The tea party’s popularity problem
It’s not been an easy month for the tea party. Take the GOP primary: they’re losing it. “The Tea Party movement was fueled by opposition to the Wall Street bailouts, President Obama’s health care reform legislation and out-of-control spending in Washington,” writes Phil Klein at the conservative Washington Examiner. “Yet the current favorite to win the Republican nomination has rejected the Tea Party line on all of these issues.”
The movement is also losing some big votes. Only 24 percent of tea party members support free trade agreements, and their opposition to the pacts, according to a year-old NBC/Wall Street Journal poll (pdf), is actually much stronger than that of other voters. But three of them passed yesterday even as Speaker John Boehner refuses to give populist legislation to rap China on the knuckles a vote. As Dana Milbank notes, “for all the talk of populist foment – the tea party on the right and the new Occupy Wall Street movement on the left – business interests remain firmly in control.”
And Senate Democrats are taking pretty direct aim at the tea party. In a meeting with reporters yesterday, Sen. Chuck Schumer, who runs messaging for the Senate Dems, previewed the coming campaign. “We are going to be labeling tea party economics. Tea party double-dip recession. Tea party gridlock,” he said. “We think that’s going to have a real effect.” Why would it have a real effect? Because, he continued, the tea party is very, very unpopular.
I’m skeptical that saying the words “tea party” a lot will really do the Democrats much good in the polls. But Schumer is right about one thing: The tea party is really, really unpopular. One of the least popular political forces in American life, actually. Dave Weigel notes that the latest Time magazine poll found that only 27 percent of Americans have a favorable view of the tea party, while 54 percent approve of Occupy Wall Street. Ouch. But it’s par for the course. The tea party posts lower favorability numbers than President Obama (44 percent), the Democratic Party (44 percent) or the Republican Party (39 percent).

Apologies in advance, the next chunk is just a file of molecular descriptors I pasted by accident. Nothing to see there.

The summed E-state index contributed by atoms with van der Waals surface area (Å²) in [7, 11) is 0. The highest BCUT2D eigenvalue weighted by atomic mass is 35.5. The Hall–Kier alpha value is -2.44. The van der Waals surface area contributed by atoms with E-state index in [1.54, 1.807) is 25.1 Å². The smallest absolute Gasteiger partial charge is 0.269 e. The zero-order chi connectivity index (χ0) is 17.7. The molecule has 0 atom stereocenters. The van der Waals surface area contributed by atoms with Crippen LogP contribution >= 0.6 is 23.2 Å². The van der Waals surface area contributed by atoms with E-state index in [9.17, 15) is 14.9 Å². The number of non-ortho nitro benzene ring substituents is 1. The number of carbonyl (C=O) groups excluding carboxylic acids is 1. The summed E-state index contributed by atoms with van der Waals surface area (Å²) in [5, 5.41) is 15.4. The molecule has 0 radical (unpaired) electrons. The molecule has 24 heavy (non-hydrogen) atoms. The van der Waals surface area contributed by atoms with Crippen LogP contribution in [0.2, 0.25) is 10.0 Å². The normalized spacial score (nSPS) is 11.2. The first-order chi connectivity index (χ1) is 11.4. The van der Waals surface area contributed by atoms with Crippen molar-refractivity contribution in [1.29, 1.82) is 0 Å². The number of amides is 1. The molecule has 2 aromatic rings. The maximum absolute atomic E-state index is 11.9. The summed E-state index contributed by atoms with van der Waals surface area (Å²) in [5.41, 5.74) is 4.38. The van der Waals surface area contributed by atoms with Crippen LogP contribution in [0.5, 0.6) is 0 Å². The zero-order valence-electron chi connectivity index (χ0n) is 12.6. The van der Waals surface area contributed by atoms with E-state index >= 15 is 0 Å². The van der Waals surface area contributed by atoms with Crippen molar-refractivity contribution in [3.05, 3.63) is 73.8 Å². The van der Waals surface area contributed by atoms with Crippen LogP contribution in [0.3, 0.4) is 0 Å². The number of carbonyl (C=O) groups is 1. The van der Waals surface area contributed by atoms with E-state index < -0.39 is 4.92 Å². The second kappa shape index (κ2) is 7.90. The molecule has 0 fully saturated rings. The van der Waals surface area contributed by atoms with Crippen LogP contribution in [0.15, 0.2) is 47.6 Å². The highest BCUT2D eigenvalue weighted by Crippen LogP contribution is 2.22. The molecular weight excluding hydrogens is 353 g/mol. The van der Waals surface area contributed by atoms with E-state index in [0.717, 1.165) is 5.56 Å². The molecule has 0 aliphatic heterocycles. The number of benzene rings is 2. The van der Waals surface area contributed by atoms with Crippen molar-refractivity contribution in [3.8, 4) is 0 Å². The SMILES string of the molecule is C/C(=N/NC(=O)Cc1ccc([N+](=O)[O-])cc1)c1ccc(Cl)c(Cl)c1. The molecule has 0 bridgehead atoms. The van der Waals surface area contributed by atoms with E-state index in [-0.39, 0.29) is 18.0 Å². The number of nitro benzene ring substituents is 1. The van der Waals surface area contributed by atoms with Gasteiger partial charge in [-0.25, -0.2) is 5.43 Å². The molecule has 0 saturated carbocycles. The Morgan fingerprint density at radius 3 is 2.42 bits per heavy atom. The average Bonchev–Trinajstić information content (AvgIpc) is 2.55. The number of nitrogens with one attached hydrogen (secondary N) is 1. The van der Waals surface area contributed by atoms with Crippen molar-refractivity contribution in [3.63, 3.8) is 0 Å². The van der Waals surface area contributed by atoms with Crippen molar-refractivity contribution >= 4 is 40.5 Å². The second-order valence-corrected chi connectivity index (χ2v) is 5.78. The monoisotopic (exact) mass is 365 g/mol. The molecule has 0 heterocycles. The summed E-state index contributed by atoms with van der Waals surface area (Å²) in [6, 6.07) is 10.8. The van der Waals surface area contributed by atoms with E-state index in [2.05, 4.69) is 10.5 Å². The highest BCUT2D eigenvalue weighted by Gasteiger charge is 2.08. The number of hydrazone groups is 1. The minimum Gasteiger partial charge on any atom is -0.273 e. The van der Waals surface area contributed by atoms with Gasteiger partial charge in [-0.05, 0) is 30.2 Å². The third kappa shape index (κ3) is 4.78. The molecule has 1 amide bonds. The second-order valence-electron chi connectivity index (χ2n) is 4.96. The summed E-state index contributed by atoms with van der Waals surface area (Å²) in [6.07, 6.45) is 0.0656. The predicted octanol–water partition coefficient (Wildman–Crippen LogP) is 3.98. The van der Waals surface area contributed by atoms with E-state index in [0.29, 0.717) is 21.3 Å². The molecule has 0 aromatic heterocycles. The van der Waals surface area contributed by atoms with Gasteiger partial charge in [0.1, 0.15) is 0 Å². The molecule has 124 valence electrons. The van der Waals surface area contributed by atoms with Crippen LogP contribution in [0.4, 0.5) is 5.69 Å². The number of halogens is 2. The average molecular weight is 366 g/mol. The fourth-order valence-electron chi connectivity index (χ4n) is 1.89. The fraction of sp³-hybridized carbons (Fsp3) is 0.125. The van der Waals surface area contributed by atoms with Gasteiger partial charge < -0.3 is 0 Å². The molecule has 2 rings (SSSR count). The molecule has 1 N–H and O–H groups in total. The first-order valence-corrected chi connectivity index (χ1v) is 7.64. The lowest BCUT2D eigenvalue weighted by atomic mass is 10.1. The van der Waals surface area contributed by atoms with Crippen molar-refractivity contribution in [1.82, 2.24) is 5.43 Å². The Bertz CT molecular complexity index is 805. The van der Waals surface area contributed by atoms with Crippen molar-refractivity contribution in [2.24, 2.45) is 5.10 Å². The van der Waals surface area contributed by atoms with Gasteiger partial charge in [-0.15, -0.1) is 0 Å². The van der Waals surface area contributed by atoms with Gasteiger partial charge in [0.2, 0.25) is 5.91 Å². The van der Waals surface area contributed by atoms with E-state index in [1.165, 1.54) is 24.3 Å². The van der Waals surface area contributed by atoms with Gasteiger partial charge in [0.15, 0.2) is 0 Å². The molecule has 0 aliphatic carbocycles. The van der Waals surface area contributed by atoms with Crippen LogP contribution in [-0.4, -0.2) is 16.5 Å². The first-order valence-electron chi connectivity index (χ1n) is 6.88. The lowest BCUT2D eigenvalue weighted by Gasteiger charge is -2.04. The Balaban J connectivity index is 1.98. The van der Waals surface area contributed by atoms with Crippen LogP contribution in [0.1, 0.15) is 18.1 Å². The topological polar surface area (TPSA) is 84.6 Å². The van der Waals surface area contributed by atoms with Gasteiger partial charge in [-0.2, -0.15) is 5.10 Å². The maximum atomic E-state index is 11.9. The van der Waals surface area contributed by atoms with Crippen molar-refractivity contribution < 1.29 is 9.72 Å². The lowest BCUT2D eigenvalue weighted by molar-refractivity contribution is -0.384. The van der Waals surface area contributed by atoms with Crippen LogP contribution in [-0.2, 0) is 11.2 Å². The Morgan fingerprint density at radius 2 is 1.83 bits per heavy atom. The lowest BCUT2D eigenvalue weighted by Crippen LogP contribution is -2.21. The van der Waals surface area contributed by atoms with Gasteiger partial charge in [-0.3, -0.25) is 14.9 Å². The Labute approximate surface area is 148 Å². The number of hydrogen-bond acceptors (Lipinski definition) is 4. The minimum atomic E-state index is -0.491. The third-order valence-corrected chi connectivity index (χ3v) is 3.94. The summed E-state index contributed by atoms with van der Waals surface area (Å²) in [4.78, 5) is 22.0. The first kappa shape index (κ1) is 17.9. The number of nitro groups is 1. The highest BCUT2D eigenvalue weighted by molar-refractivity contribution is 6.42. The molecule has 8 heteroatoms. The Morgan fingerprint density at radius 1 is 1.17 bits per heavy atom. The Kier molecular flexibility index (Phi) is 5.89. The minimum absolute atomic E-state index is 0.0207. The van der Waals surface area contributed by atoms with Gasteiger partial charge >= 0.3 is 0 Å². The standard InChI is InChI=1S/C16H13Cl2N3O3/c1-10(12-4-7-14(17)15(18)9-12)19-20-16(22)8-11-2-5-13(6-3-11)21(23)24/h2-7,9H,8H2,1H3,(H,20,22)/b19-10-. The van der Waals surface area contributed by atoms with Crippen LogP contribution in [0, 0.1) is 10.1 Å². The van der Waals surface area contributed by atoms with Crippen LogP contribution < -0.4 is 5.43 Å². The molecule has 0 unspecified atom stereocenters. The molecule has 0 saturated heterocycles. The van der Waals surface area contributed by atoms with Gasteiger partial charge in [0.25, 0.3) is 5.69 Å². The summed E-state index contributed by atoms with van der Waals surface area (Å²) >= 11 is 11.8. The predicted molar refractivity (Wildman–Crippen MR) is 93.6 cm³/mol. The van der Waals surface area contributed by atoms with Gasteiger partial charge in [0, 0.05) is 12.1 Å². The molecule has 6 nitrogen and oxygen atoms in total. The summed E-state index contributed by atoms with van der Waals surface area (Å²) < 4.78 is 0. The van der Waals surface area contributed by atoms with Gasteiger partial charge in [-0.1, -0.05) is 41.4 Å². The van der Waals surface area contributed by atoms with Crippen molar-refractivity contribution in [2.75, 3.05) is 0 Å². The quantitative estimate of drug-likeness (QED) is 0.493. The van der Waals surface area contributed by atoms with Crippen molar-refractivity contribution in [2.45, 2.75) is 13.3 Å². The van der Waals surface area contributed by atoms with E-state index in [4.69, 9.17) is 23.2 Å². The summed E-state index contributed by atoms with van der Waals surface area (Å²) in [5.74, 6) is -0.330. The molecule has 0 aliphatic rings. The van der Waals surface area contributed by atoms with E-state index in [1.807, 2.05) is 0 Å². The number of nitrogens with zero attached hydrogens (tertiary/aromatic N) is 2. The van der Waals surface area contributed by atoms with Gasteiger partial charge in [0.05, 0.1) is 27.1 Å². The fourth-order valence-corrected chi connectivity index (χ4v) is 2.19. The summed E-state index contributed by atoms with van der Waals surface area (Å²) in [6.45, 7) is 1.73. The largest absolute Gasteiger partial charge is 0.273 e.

And I imagine that’s one reason the tea party isn’t proving more effective in the Republican Primary. The Republican Party establishment, which wants to win elections, has made a point of kneecapping tea party candidates like Sarah Palin, Michele Bachmann, and to some degree, even Rick Perry. You can see the same process beginning now against Herman Cain. Similarly, if the Republican leadership thought a tea party-populism was a smart political strategy, they would be moving more forcefully to implement it.
Which isn’t to say the tea party is unimportant in American politics. Its leverage has always come from its ability to influence internal Republican Party politics, mostly through a ruthless strategy of primarying insufficiently obedient politicians. But the closer the Republican Party gets to the general election, and the more they’re focused on beating Obama than saving their own skins, the more they’re likely to do to distance themselves from the tea party’s increasingly toxic branding.